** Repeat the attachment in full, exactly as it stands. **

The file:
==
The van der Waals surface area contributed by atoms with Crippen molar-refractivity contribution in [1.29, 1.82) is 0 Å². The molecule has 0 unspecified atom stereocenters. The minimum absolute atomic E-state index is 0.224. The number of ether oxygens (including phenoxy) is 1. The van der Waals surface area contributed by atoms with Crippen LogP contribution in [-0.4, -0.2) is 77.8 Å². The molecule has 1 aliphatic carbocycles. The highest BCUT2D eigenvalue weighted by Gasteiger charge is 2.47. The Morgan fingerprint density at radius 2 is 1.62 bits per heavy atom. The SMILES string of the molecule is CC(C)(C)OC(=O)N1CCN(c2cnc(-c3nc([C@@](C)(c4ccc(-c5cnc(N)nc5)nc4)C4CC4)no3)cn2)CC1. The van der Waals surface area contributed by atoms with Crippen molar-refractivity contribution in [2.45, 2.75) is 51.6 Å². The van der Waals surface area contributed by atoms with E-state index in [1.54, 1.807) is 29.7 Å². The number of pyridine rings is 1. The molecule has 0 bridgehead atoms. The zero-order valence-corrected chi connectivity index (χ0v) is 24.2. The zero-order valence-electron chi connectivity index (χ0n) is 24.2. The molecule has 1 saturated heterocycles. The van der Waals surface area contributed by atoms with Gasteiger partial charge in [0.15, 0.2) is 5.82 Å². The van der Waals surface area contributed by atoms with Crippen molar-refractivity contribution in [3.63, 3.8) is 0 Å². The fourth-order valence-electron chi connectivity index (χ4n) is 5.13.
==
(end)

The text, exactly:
The van der Waals surface area contributed by atoms with Crippen molar-refractivity contribution in [1.29, 1.82) is 0 Å². The molecule has 0 unspecified atom stereocenters. The minimum absolute atomic E-state index is 0.224. The number of ether oxygens (including phenoxy) is 1. The van der Waals surface area contributed by atoms with Crippen LogP contribution in [-0.4, -0.2) is 77.8 Å². The molecule has 1 aliphatic carbocycles. The highest BCUT2D eigenvalue weighted by Gasteiger charge is 2.47. The Morgan fingerprint density at radius 2 is 1.62 bits per heavy atom. The SMILES string of the molecule is CC(C)(C)OC(=O)N1CCN(c2cnc(-c3nc([C@@](C)(c4ccc(-c5cnc(N)nc5)nc4)C4CC4)no3)cn2)CC1. The van der Waals surface area contributed by atoms with Crippen molar-refractivity contribution in [2.45, 2.75) is 51.6 Å². The van der Waals surface area contributed by atoms with E-state index in [1.54, 1.807) is 29.7 Å². The number of pyridine rings is 1. The molecule has 0 bridgehead atoms. The zero-order valence-corrected chi connectivity index (χ0v) is 24.2. The zero-order valence-electron chi connectivity index (χ0n) is 24.2. The molecule has 1 saturated heterocycles. The van der Waals surface area contributed by atoms with Gasteiger partial charge in [0.15, 0.2) is 5.82 Å². The van der Waals surface area contributed by atoms with Crippen molar-refractivity contribution in [3.63, 3.8) is 0 Å². The fourth-order valence-electron chi connectivity index (χ4n) is 5.13.